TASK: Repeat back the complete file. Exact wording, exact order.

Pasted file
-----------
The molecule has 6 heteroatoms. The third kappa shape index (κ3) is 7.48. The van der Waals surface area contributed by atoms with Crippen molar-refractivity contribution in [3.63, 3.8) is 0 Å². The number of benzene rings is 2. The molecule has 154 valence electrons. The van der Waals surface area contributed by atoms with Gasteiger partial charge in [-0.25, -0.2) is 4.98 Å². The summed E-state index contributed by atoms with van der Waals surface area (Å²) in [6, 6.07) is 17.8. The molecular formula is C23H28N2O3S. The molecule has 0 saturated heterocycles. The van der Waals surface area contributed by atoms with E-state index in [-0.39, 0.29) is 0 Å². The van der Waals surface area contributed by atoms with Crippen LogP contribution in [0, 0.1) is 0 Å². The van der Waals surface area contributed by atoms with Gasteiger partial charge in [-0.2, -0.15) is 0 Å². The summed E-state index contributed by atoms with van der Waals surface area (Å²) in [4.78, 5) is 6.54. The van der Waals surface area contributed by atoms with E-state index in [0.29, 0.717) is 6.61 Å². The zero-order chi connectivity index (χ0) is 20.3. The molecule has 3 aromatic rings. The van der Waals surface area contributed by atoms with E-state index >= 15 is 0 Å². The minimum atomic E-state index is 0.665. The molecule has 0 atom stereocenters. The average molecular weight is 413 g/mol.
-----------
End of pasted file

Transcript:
The molecule has 6 heteroatoms. The third kappa shape index (κ3) is 7.48. The van der Waals surface area contributed by atoms with Crippen molar-refractivity contribution in [3.63, 3.8) is 0 Å². The number of benzene rings is 2. The molecule has 154 valence electrons. The van der Waals surface area contributed by atoms with Gasteiger partial charge in [-0.25, -0.2) is 4.98 Å². The summed E-state index contributed by atoms with van der Waals surface area (Å²) in [6, 6.07) is 17.8. The molecular formula is C23H28N2O3S. The molecule has 0 saturated heterocycles. The van der Waals surface area contributed by atoms with E-state index in [-0.39, 0.29) is 0 Å². The van der Waals surface area contributed by atoms with Crippen LogP contribution in [0, 0.1) is 0 Å². The van der Waals surface area contributed by atoms with Gasteiger partial charge in [-0.2, -0.15) is 0 Å². The summed E-state index contributed by atoms with van der Waals surface area (Å²) in [4.78, 5) is 6.54. The van der Waals surface area contributed by atoms with E-state index in [0.29, 0.717) is 6.61 Å². The zero-order chi connectivity index (χ0) is 20.3. The molecule has 3 aromatic rings. The van der Waals surface area contributed by atoms with E-state index >= 15 is 0 Å². The minimum atomic E-state index is 0.665. The molecule has 0 atom stereocenters. The average molecular weight is 413 g/mol.